US20140379889A1 - Autonomous metric tracking and adjustment - Google Patents

Autonomous metric tracking and adjustment Download PDF

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US20140379889A1
US20140379889A1 US13/921,343 US201313921343A US2014379889A1 US 20140379889 A1 US20140379889 A1 US 20140379889A1 US 201313921343 A US201313921343 A US 201313921343A US 2014379889 A1 US2014379889 A1 US 2014379889A1
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computing node
hardware
metric
level controller
performance metrics
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US9143403B2 (en
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Paolo Faraboschi
Dejan S Milojicic
Dwight L Barron
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Hewlett Packard Enterprise Development LP
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    • HELECTRICITY
    • H04ELECTRIC COMMUNICATION TECHNIQUE
    • H04LTRANSMISSION OF DIGITAL INFORMATION, e.g. TELEGRAPHIC COMMUNICATION
    • H04L43/00Arrangements for monitoring or testing packet switching networks
    • H04L43/04Processing of captured monitoring data
    • HELECTRICITY
    • H04ELECTRIC COMMUNICATION TECHNIQUE
    • H04LTRANSMISSION OF DIGITAL INFORMATION, e.g. TELEGRAPHIC COMMUNICATION
    • H04L41/00Arrangements for maintenance or administration or management of packet switching networks
    • H04L41/08Configuration management of network or network elements
    • H04L41/0803Configuration setting of network or network elements
    • H04L41/0823Configuration optimization
    • HELECTRICITY
    • H04ELECTRIC COMMUNICATION TECHNIQUE
    • H04LTRANSMISSION OF DIGITAL INFORMATION, e.g. TELEGRAPHIC COMMUNICATION
    • H04L41/00Arrangements for maintenance or administration or management of packet switching networks
    • H04L41/08Configuration management of network or network elements
    • H04L41/0896Bandwidth or capacity management, i.e. automatically increasing or decreasing capacities, e.g. bandwidth on demand
    • HELECTRICITY
    • H04ELECTRIC COMMUNICATION TECHNIQUE
    • H04LTRANSMISSION OF DIGITAL INFORMATION, e.g. TELEGRAPHIC COMMUNICATION
    • H04L43/00Arrangements for monitoring or testing packet switching networks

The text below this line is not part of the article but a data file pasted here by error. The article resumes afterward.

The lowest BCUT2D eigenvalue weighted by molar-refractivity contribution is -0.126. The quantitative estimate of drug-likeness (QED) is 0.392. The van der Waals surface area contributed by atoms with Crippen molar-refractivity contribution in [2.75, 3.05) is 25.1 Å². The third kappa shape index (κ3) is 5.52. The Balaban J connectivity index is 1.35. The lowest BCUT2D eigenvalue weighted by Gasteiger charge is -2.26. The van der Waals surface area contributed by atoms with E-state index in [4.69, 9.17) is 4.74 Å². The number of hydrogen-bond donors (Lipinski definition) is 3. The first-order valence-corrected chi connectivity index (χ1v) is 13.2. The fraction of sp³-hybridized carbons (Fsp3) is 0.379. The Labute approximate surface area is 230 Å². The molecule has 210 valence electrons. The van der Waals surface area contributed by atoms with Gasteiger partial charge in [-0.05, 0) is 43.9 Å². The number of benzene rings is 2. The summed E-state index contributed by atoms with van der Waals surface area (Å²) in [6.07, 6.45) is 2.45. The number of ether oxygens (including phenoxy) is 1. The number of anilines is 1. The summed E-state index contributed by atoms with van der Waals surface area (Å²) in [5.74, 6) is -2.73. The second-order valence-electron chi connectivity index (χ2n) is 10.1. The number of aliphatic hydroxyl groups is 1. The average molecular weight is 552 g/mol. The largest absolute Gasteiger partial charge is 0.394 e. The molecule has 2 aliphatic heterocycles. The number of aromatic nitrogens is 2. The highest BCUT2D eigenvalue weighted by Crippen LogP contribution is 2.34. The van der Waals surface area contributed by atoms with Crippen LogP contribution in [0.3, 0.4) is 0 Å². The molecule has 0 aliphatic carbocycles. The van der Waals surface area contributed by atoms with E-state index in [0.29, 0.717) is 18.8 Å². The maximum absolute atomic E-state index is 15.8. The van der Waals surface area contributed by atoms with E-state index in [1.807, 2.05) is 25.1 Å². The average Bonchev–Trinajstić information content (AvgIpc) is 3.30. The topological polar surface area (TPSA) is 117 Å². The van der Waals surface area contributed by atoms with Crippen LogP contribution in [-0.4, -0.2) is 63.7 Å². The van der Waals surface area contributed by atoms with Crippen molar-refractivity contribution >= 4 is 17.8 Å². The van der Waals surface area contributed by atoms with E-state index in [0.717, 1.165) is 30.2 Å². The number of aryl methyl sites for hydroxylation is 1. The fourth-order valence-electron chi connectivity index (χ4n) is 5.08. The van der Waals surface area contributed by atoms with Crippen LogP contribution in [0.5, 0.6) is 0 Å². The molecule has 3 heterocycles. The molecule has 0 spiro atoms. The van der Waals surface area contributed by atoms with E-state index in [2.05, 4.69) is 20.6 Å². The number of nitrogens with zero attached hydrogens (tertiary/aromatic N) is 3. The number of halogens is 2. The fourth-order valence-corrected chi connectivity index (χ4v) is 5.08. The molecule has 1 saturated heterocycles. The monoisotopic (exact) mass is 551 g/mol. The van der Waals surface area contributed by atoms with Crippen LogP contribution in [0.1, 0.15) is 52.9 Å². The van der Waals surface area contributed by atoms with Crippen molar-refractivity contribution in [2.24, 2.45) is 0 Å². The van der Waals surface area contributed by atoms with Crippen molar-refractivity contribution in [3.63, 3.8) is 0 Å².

• H04L43/08Monitoring based on specific metrics

Abstract

Example embodiments relate to autonomous metric tracking and adjustment. In some examples, a computing node may include a processor to run a main operating system and an application that runs on top of the main operating system. The computing node may include a hardware-level controller that dynamically adjusts individual hardware components of the computing node via control signals that do not pass through the main operating system. The adjustments may be based on a target metric from a scheduling service external to the computing node and individual performance metrics from the computing node.

Description

    BACKGROUND
  • A common goal of IT and application administrators of large infrastructures is to balance various performance goals, for example, such as maximizing the execution of tasks/operations and minimizing operating costs (e.g., energy/power consumption, etc.).
  • A distributed application is a software program that is composed of multiple individual parts running in a coordinated manner on multiple networked computing nodes. These parts may collectively contribute to a unified objective, such as serving web pages, running a distributed database, and running a high-performance computing (HPC) task.
  • BRIEF DESCRIPTION OF THE DRAWINGS
  • The following detailed description references the drawings, wherein:
  • FIG. 1 is a block diagram of an example network setup where autonomous metric tracking and adjustment may be used in such a setup;
  • FIG. 2 is a block diagram of an example computing node for autonomous metric tracking and adjustment;
  • FIG. 3A is a block diagram of an example hardware-level controller for autonomous metric tracking and adjustment;
  • FIG. 3B is a block diagram of an example hardware-level controller for autonomous metric tracking and adjustment;
  • FIG. 4 is a block diagram of an example network setup where autonomous metric tracking and adjustment may be used in such a setup;
  • FIG. 5 is a flowchart of an example method for autonomous metric tracking and adjustment;
  • FIG. 6 is a block diagram of an example computing node for autonomous metric tracking and adjustment; and
  • FIG. 7 is a flowchart of an example method for autonomous metric tracking and adjustment.
  • DETAILED DESCRIPTION
  • As mentioned above, various parts of a distributed application may run on multiple computing nodes. Each of these parts may be referred to generally as an “application” running on its respective computing node. In order to balance various performance goals with respect to the distributed application, the computing nodes and related computing equipment, it may be desirable to monitor various performance metrics related to the various parts of the distributed application and, in response, adjust various aspects of the computing nodes.